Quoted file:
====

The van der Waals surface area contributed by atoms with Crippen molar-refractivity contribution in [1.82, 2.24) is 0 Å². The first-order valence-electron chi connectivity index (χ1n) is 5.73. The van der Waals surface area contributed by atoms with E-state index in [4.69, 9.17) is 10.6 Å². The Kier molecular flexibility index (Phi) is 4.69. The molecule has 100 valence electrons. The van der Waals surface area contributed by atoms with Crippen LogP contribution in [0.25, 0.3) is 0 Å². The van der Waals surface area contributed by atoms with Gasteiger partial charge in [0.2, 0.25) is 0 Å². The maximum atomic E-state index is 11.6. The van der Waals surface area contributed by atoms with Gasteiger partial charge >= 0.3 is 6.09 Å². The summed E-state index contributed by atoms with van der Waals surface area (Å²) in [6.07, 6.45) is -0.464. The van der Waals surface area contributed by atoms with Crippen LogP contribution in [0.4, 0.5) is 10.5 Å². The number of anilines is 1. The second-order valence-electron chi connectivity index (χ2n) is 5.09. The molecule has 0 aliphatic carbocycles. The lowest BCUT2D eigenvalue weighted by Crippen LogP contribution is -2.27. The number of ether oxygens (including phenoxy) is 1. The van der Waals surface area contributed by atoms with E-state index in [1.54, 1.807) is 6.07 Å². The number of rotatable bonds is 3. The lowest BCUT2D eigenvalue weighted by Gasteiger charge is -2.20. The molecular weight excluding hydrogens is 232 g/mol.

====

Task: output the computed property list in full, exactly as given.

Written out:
The van der Waals surface area contributed by atoms with Crippen molar-refractivity contribution in [1.82, 2.24) is 0 Å². The first-order valence-electron chi connectivity index (χ1n) is 5.73. The van der Waals surface area contributed by atoms with E-state index in [4.69, 9.17) is 10.6 Å². The Kier molecular flexibility index (Phi) is 4.69. The molecule has 100 valence electrons. The van der Waals surface area contributed by atoms with Crippen LogP contribution in [0.25, 0.3) is 0 Å². The van der Waals surface area contributed by atoms with Gasteiger partial charge in [0.2, 0.25) is 0 Å². The maximum atomic E-state index is 11.6. The van der Waals surface area contributed by atoms with Gasteiger partial charge >= 0.3 is 6.09 Å². The summed E-state index contributed by atoms with van der Waals surface area (Å²) in [6.07, 6.45) is -0.464. The van der Waals surface area contributed by atoms with Crippen LogP contribution in [0.4, 0.5) is 10.5 Å². The number of anilines is 1. The second-order valence-electron chi connectivity index (χ2n) is 5.09. The molecule has 0 aliphatic carbocycles. The lowest BCUT2D eigenvalue weighted by Crippen LogP contribution is -2.27. The number of ether oxygens (including phenoxy) is 1. The van der Waals surface area contributed by atoms with E-state index in [1.54, 1.807) is 6.07 Å². The number of rotatable bonds is 3. The lowest BCUT2D eigenvalue weighted by Gasteiger charge is -2.20. The molecular weight excluding hydrogens is 232 g/mol.